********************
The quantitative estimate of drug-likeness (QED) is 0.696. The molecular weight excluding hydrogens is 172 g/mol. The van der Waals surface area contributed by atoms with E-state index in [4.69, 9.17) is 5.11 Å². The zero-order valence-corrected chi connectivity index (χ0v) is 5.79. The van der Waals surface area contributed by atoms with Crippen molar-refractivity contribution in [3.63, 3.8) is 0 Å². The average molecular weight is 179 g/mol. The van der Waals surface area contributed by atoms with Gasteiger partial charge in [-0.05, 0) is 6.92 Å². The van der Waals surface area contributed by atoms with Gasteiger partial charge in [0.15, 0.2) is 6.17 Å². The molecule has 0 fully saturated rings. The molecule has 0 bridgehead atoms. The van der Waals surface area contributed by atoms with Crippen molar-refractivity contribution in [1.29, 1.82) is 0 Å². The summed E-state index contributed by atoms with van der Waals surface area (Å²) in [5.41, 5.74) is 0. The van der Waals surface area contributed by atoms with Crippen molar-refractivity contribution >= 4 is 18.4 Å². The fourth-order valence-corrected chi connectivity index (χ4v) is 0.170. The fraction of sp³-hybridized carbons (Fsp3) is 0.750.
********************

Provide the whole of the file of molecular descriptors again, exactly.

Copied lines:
The quantitative estimate of drug-likeness (QED) is 0.696. The molecular weight excluding hydrogens is 172 g/mol. The van der Waals surface area contributed by atoms with E-state index in [4.69, 9.17) is 5.11 Å². The zero-order valence-corrected chi connectivity index (χ0v) is 5.79. The van der Waals surface area contributed by atoms with Crippen molar-refractivity contribution in [3.63, 3.8) is 0 Å². The average molecular weight is 179 g/mol. The van der Waals surface area contributed by atoms with Gasteiger partial charge in [-0.05, 0) is 6.92 Å². The van der Waals surface area contributed by atoms with Gasteiger partial charge in [0.15, 0.2) is 6.17 Å². The molecule has 0 fully saturated rings. The molecule has 0 bridgehead atoms. The van der Waals surface area contributed by atoms with Crippen molar-refractivity contribution in [1.29, 1.82) is 0 Å². The summed E-state index contributed by atoms with van der Waals surface area (Å²) in [5.41, 5.74) is 0. The van der Waals surface area contributed by atoms with Crippen molar-refractivity contribution >= 4 is 18.4 Å². The fourth-order valence-corrected chi connectivity index (χ4v) is 0.170. The fraction of sp³-hybridized carbons (Fsp3) is 0.750.